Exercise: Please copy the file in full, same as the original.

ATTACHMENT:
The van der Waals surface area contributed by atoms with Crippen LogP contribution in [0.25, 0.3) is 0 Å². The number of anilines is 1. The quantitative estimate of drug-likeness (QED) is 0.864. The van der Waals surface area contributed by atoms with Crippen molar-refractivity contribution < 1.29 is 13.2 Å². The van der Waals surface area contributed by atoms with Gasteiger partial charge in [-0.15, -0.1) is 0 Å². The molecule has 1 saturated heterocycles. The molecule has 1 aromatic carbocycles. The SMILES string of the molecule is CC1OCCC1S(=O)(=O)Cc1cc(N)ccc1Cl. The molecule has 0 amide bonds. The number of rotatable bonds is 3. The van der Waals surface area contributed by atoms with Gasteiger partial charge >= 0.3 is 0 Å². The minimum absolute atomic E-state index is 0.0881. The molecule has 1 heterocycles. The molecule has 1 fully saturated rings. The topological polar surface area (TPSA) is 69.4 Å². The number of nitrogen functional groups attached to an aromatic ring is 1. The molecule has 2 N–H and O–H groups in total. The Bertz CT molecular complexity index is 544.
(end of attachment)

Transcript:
The van der Waals surface area contributed by atoms with Crippen LogP contribution in [0.25, 0.3) is 0 Å². The number of anilines is 1. The quantitative estimate of drug-likeness (QED) is 0.864. The van der Waals surface area contributed by atoms with Crippen molar-refractivity contribution < 1.29 is 13.2 Å². The van der Waals surface area contributed by atoms with Gasteiger partial charge in [-0.15, -0.1) is 0 Å². The molecule has 1 saturated heterocycles. The molecule has 1 aromatic carbocycles. The SMILES string of the molecule is CC1OCCC1S(=O)(=O)Cc1cc(N)ccc1Cl. The molecule has 0 amide bonds. The number of rotatable bonds is 3. The van der Waals surface area contributed by atoms with Gasteiger partial charge >= 0.3 is 0 Å². The minimum absolute atomic E-state index is 0.0881. The molecule has 1 heterocycles. The molecule has 1 fully saturated rings. The topological polar surface area (TPSA) is 69.4 Å². The number of nitrogen functional groups attached to an aromatic ring is 1. The molecule has 2 N–H and O–H groups in total. The Bertz CT molecular complexity index is 544.